WB predicts extreme poverty for millions
The World Bank said on Monday the world is facing an unprecedented health and economic crisis that has spread with astonishing speed and will result in the largest shock the global economy has witnessed in more than seven decades. Millions of people are expected to be pushed into extreme poverty.
In an updated “Global Economic Prospects,” the World Bank projected that global economic activity will shrink by 5.2 percent this year, the deepest recession since a 13.8 percent global contraction in 1945-46 at the end of World War II.
The 5.2 percent downturn this year will be the fourth worst global downturn over the past 150 years, exceeded only by the Great Depression of the 1930s and the periods after World War I and World War II when many of the economies of the war-torn countries were devastated.
Because of the steep contraction, the amount of income per person is expected to fall sharply, with more than 90 percent of emerging market and developing countries seeing per capita incomes declining. For all countries, the drop in per capital incomes is expected to average 6.2 percent, much larger than the 2.9 percent fall during the 2009 financial recession.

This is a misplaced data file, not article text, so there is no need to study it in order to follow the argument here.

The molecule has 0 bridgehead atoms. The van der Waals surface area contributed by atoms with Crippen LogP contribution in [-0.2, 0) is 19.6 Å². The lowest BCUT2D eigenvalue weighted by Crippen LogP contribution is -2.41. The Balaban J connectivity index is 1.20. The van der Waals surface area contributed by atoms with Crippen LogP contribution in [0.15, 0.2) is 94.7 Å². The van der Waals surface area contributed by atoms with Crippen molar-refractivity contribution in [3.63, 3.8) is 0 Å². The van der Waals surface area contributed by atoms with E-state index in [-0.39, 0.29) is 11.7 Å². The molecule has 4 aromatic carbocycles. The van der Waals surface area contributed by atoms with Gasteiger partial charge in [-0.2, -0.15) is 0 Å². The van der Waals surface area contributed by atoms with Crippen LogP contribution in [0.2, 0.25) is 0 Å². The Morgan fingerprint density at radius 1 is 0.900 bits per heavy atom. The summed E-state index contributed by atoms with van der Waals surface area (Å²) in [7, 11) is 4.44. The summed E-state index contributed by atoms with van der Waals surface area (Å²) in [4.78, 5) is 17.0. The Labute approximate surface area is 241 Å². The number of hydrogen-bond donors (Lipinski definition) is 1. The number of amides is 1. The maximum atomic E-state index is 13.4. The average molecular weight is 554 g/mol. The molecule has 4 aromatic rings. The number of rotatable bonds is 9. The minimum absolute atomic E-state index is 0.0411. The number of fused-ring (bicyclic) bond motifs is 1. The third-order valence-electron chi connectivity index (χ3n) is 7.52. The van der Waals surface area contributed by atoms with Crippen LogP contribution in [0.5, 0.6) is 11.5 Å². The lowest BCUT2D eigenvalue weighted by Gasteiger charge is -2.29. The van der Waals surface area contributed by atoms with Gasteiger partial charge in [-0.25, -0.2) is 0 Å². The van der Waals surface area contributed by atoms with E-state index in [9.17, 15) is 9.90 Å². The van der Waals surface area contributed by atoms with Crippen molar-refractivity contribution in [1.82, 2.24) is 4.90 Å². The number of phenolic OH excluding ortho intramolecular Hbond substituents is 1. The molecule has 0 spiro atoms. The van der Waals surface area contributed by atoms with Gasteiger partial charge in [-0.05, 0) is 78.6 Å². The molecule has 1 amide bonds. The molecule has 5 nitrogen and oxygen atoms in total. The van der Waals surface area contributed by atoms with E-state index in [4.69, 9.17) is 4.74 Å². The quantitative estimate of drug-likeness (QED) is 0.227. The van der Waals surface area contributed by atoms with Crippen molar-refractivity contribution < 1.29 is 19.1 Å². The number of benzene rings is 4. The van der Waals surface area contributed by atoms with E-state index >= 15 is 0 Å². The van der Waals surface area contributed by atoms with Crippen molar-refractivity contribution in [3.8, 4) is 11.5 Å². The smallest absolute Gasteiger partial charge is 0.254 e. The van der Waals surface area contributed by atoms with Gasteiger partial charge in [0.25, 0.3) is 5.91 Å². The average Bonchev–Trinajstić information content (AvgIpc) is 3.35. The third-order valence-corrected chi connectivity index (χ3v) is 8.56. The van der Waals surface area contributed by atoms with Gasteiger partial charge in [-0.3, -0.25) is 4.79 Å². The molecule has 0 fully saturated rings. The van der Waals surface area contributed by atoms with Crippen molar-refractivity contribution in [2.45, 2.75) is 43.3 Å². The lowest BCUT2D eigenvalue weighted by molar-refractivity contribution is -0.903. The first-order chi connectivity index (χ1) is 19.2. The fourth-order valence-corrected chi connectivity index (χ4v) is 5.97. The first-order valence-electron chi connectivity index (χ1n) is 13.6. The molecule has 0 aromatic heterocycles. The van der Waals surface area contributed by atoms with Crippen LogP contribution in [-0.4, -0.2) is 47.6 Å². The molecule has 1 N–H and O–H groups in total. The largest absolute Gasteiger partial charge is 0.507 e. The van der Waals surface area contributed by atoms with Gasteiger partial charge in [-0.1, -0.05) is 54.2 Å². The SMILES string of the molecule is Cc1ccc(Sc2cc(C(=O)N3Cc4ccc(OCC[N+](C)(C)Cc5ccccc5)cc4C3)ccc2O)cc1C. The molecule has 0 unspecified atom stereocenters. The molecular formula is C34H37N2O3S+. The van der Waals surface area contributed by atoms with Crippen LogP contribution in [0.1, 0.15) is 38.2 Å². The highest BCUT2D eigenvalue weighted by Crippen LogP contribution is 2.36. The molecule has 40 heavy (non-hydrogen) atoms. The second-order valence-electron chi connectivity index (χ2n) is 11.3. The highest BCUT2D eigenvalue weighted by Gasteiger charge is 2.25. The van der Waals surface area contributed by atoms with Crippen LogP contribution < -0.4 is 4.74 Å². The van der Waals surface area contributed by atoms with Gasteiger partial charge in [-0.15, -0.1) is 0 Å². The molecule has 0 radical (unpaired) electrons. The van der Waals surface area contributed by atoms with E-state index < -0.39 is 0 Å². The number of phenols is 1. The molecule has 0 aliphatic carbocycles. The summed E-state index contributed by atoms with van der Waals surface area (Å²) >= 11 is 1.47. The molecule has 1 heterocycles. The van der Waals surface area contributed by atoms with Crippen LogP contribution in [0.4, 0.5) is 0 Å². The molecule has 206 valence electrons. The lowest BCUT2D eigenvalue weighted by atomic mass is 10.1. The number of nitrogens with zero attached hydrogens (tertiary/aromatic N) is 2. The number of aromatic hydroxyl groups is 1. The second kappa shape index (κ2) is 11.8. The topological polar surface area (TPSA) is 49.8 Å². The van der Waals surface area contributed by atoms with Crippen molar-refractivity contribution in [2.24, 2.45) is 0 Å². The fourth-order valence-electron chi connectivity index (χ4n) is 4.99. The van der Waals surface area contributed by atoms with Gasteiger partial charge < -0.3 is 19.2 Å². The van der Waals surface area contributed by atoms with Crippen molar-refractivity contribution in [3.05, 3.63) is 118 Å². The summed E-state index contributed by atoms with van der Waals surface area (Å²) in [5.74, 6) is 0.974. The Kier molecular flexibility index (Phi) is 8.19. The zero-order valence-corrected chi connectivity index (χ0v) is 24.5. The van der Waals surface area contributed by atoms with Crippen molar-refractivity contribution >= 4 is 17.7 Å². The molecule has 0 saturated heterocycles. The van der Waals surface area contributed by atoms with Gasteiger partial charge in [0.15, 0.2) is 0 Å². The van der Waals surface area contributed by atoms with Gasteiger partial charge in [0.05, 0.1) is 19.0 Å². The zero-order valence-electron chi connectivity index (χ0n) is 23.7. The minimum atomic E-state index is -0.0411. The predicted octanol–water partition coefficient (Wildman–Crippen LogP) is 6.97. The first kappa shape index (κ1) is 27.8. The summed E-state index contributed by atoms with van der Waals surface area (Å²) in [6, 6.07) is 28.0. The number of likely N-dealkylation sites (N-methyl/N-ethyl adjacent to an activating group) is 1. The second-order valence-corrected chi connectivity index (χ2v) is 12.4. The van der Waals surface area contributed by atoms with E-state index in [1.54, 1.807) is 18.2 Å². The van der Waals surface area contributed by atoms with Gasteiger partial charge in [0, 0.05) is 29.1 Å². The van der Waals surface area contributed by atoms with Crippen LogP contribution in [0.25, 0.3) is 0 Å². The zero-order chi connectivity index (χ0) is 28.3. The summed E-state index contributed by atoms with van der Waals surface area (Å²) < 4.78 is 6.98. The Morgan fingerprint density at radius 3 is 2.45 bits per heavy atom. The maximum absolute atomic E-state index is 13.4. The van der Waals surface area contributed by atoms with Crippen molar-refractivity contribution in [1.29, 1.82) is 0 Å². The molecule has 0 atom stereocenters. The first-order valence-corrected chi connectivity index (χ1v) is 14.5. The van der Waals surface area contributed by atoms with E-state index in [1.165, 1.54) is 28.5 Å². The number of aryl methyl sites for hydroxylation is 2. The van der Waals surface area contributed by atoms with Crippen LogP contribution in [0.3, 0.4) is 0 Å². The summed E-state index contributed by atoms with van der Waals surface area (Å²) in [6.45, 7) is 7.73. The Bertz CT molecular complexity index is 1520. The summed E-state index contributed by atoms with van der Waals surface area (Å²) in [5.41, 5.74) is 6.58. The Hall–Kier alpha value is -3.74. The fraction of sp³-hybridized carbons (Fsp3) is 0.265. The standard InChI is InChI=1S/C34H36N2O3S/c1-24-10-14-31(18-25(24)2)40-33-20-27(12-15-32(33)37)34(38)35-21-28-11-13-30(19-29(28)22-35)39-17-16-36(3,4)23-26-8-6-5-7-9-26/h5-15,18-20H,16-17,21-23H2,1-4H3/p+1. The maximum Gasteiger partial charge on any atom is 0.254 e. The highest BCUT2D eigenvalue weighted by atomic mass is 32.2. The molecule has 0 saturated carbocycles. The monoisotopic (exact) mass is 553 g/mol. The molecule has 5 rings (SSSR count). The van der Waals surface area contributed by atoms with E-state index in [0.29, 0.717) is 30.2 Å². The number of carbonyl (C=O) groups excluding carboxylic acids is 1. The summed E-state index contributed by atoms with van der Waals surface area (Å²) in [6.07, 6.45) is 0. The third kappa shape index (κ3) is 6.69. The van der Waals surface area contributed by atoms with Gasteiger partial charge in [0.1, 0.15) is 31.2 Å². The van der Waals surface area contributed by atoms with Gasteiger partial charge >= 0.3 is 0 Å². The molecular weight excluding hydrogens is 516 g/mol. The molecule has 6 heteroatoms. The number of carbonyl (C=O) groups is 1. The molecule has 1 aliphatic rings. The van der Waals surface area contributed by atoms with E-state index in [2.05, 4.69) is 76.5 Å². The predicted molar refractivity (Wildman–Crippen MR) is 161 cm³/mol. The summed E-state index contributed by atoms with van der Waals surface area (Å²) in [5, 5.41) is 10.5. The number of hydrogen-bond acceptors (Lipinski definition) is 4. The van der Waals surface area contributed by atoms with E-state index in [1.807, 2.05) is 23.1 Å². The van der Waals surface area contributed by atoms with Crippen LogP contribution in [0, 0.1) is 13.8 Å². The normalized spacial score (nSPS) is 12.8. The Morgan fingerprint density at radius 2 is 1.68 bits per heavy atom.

Reflecting this downward pressure on incomes, World Bank economists said they expected the number of people in extreme poverty could grow by between 70 million and 100 million this year.
The 5.2 percent estimate for a decline in global output is 7.7 percentage points more severe than the World Bank’s January estimate. The International Monetary Fund in April projected a drop in global output of 3 percent this year but it is expected that figure will be lowered when the IMF releases its forecast update in coming weeks.
For the United States, the updated World Bank forecast is for GDP to fall 7 percent this year, before growing 3.9 percent in 2021. For China, the World Bank forecast growth will slow this year to 1 percent but rebound to 6.9 percent in 2021. For the 19 European countries who use the euro currency, it projected a drop of 9.1 percent this year.
World Bank economists cautioned that their forecast was based on an assumption that the worst of the coronavirus outbreak was coming to an end and economies would pick up fairly quickly once governments begin to reopen.
If there is a second wave of the virus that disrupts economic activity later this year, then growth this year will fall even further.